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It’s essential that disabled artists and writers are seen on stages, in stories and exhibitions, concert halls and music venues. An excellent, truly inclusive play for Palmerston North audiences is coming up at The Globe Theatre featuring actor Lilly Harper in Up Down Girl.

Lilly Harper in Up Down GirlIt’s directed by Nathan Mudge, who sees the strengths and opportunities for Lilly Harper and other people with Down syndrome. “By doing this show it became apparent to me that her Down syndrome is a strength.”

The feature article on Stuff says that in what will be a first for Manawatū, Up Down Girl will be “fully accessible” for the Deaf and disabled communities. There’s a relaxed performance on Friday 28 February and on Sunday 1 March, there will be a performance with audio description and sign interpretation for those who are blind or have low vision, or are Deaf or hard of hearing.

Another opportunity for disabled artists to shine will be provided at the Auckland Fringe and the play The Incredible and Glorious World According to The Fitzroys. It was written by Charlotte Nightingale to provide roles for disabled performers – in particular, for actor Daniel Nielson, who has autism. You can read more about it in Auckland Fringe play to flip perceptions around disability. Both shows run from 28 February to 1 March. Please spread the word and share the links about these plays. I hope they will sell out!

Welcome to the Arts Access Aotearoa team

We are pleased to welcome a new staff member to the Arts Access Aotearoa team. Gary Silipa is the Auckland Community Arts Engagement Advisor. Based in Auckland, Gary has extensive experience in community arts projects and organisations that include arts participation for youth.

Gary Silipa, centre, with Hannah Teipo and Hōhua Kurene at Te Oro Arts CentreWell-known for the ongoing Bradley Lane Project in Glen Innes, Gary has brought in inspiring street artists (with volunteers and mentees) to transform the walls of the Glen Innes town centre. Gary is also currently a leader in Auckland Festival’s Whānui Project, At the Foot of the Maunga, which is another strong example of cultural inclusion through community arts and local youth.

Representing Arts Access Aotearoa in the Auckland region has been a long-held goal and we are delighted that Gary has come on board. He will work alongside creative spaces and other community arts organisations to empower and advise the Auckland network, building its sustainability and accessibility.

Richard Benge, Jospehine Bartley and Ronelle Baker of Auckland Council, and Gary Silipa Gary will be getting to know everyone’s spaces, people and projects. Please invite him to get to know you space and events via gary.silipa@artsaccess.org.nz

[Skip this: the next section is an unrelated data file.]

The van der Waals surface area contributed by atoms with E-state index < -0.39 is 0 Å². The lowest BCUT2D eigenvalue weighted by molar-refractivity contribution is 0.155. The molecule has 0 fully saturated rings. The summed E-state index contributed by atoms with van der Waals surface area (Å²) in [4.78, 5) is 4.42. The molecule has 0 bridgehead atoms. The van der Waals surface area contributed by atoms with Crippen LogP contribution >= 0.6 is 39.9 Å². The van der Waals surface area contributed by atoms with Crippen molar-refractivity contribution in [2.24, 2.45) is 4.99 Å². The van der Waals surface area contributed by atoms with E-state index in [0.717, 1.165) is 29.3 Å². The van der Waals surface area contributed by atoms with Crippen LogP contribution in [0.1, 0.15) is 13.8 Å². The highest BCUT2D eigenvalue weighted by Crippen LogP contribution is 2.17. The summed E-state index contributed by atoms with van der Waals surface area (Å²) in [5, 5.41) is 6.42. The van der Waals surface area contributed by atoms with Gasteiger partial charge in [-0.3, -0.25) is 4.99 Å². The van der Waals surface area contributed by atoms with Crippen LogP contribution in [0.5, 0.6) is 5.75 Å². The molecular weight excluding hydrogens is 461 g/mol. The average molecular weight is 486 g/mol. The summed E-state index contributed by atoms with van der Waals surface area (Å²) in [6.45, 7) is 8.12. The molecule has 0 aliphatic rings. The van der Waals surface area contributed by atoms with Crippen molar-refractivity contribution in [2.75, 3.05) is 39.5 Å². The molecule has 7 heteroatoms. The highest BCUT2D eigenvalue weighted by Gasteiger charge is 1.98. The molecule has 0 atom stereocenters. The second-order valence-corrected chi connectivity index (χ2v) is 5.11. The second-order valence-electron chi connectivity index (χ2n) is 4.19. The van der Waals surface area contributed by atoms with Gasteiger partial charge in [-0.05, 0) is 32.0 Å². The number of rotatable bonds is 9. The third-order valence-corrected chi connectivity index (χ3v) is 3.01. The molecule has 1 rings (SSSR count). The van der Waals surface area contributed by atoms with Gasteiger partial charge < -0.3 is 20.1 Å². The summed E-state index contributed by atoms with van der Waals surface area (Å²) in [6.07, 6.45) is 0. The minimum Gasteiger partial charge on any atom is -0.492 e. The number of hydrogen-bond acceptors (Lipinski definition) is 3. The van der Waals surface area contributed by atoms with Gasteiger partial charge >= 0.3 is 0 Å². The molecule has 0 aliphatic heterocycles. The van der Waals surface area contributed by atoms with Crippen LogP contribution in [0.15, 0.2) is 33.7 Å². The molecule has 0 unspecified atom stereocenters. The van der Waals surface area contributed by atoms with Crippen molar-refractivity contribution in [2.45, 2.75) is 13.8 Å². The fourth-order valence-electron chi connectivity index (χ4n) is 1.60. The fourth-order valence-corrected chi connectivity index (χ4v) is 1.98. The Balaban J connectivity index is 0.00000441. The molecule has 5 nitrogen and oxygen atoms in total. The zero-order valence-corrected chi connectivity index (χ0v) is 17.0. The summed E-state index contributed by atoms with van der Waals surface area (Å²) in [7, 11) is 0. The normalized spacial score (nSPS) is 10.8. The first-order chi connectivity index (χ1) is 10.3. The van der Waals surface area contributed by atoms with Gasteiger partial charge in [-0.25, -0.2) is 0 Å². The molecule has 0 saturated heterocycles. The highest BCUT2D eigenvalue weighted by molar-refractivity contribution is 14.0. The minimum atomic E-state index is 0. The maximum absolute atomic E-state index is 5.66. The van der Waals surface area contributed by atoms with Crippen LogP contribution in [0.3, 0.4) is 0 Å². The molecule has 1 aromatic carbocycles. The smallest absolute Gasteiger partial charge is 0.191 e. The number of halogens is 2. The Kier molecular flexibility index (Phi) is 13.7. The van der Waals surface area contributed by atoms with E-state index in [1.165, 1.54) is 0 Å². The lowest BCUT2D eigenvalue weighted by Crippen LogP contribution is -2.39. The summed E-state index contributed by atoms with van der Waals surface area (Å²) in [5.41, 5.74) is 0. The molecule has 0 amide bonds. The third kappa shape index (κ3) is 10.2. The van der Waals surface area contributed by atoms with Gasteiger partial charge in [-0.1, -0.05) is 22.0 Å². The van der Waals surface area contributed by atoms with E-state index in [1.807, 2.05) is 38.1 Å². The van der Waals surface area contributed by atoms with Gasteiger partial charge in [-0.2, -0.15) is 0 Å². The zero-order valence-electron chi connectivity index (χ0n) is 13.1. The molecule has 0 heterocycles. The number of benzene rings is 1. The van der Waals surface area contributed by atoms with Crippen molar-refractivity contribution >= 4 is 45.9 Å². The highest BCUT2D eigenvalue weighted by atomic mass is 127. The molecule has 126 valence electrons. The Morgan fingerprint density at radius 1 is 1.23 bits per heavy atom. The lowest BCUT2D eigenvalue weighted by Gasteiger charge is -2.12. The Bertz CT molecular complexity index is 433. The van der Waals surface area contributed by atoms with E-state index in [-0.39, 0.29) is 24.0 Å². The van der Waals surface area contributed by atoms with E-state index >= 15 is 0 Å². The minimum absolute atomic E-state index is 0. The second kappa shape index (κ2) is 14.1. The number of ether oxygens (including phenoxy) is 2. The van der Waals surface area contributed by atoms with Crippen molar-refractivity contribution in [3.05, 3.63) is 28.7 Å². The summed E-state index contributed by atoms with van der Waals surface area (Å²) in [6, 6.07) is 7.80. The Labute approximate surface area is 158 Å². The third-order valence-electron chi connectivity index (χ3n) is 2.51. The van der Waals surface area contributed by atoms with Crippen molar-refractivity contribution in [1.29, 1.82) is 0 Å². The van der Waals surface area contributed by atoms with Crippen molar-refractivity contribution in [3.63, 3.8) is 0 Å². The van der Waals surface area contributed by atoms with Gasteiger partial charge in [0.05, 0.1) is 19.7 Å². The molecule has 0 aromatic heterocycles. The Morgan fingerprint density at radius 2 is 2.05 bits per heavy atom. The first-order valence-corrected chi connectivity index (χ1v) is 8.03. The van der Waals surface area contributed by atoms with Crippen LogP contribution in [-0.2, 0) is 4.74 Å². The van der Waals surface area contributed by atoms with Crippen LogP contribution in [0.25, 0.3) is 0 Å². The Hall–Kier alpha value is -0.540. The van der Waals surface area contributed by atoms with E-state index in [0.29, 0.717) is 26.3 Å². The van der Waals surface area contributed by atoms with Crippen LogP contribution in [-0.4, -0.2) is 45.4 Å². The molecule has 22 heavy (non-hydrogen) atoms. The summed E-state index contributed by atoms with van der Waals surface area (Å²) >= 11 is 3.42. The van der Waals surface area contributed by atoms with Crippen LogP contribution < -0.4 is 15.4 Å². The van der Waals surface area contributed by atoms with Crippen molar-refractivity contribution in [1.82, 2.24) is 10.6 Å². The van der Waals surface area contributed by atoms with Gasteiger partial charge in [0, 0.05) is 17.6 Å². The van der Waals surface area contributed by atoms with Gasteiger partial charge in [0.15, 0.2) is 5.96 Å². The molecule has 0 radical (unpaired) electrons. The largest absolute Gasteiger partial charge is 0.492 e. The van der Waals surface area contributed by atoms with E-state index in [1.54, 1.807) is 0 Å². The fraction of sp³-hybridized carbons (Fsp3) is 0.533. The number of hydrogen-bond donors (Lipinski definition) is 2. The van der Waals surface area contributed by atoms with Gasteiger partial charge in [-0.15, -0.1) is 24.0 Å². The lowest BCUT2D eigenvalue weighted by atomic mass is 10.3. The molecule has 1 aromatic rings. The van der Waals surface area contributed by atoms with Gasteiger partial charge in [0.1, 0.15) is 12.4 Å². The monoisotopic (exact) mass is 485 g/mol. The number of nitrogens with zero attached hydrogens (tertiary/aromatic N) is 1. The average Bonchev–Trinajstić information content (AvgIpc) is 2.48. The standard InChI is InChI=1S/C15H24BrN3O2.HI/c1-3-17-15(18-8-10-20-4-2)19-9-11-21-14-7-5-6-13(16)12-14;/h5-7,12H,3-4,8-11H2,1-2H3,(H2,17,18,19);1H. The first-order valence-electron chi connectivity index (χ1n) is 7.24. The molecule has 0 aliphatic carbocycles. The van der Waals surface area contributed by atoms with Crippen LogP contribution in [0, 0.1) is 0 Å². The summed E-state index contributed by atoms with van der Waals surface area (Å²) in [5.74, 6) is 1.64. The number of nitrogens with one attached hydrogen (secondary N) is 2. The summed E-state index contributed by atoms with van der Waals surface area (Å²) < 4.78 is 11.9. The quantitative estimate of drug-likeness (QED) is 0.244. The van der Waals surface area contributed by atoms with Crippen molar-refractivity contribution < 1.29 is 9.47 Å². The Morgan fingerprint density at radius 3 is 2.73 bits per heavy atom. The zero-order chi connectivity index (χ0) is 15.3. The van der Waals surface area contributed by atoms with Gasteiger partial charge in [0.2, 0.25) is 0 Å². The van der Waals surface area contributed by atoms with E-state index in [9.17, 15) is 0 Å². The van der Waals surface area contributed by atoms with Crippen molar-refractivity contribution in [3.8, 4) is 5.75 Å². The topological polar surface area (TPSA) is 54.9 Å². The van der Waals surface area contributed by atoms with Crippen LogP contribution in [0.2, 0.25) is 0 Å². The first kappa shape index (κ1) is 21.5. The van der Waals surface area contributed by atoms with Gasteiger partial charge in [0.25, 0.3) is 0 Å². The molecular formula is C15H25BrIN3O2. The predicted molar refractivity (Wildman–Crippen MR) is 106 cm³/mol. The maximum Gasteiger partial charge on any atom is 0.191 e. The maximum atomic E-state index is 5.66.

Gary will also be busy promoting Creative Spaces Week 2020, which runs from 17 to 23 February. The aim of #CreativeSpacesWeek is to raise public awareness and celebrate the value of what creative spaces provide.

If you’re a creative space, please jump on board and online next week and let people know about the great work you do. Read about what you can do.

Finally, I have been saddened by the loss of Robert Rapson, who died on 27 January. Robert was a highly respected ceramic artist, famous (mainly) for his romantic and quirky interpretations of ocean liners and other ships.

Farewell and thank you, Robert Rapson

Arts Access Aotearoa staff have been close to Robert these past ten years as he was commissioned to make the Arts Access Award trophies. Each year we waited in anticipation to see the latest way that Robert uniquely styled the seven individual trophies. In 2014, Robert was awarded one of his trophy creations when he was the recipient the Arts Access Artistic Achievement Award.

Robert Rapson, presented one of his award trophies by former Minister Chris FinlaysonRobert’s memorial service included tributes from his supportive family, art dealers, curators, fellow artists and many friends. At this I was able to say that everyone at Arts Access Aotearoa greatly appreciated Robert’s work, his random visits and his contribution and support of our organisation.

Robert’s loss is akin to him departing on a ship – very sad for those of us left behind yet how liberating for him as he continues his journey. I am grateful we worked together to make the arts more accessible and inclusive. Please enjoy and share this film about Robert directed by Leonardo Guerchmann and produced by Tim Hope 

Robert’s example to me is very encouraging. If art is your thing you should be able to do it and if you need support to do so, then let’s find that support and get any barriers out of the way. Like Robert (in spite of the challenges), let’s celebrate the strengths that make us who we are, and be enriched by humour and the joy of art.

 

 

An accessible stage for disabled artists

 

 

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